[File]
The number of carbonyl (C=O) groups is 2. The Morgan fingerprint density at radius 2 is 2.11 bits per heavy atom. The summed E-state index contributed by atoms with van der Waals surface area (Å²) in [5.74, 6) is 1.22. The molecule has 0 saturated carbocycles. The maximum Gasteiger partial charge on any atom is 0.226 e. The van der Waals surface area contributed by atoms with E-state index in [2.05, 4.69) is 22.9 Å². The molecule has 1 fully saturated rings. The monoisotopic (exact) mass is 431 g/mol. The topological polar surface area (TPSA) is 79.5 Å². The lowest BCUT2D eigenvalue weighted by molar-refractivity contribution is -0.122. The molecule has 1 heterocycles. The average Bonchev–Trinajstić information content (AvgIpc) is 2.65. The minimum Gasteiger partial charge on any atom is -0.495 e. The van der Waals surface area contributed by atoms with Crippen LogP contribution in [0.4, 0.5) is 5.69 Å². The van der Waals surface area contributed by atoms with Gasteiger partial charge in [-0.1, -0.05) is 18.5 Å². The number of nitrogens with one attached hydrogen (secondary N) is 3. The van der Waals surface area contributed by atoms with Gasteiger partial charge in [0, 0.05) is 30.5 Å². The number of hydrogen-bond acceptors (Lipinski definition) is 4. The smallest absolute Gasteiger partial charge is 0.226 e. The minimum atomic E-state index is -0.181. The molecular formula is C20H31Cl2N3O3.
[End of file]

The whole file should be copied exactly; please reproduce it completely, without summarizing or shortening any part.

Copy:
The number of carbonyl (C=O) groups is 2. The Morgan fingerprint density at radius 2 is 2.11 bits per heavy atom. The summed E-state index contributed by atoms with van der Waals surface area (Å²) in [5.74, 6) is 1.22. The molecule has 0 saturated carbocycles. The maximum Gasteiger partial charge on any atom is 0.226 e. The van der Waals surface area contributed by atoms with E-state index in [2.05, 4.69) is 22.9 Å². The molecule has 1 fully saturated rings. The monoisotopic (exact) mass is 431 g/mol. The topological polar surface area (TPSA) is 79.5 Å². The lowest BCUT2D eigenvalue weighted by molar-refractivity contribution is -0.122. The molecule has 1 heterocycles. The average Bonchev–Trinajstić information content (AvgIpc) is 2.65. The minimum Gasteiger partial charge on any atom is -0.495 e. The van der Waals surface area contributed by atoms with Crippen LogP contribution in [0.4, 0.5) is 5.69 Å². The van der Waals surface area contributed by atoms with Gasteiger partial charge in [-0.1, -0.05) is 18.5 Å². The number of nitrogens with one attached hydrogen (secondary N) is 3. The van der Waals surface area contributed by atoms with Gasteiger partial charge in [0, 0.05) is 30.5 Å². The number of hydrogen-bond acceptors (Lipinski definition) is 4. The smallest absolute Gasteiger partial charge is 0.226 e. The minimum atomic E-state index is -0.181. The molecular formula is C20H31Cl2N3O3.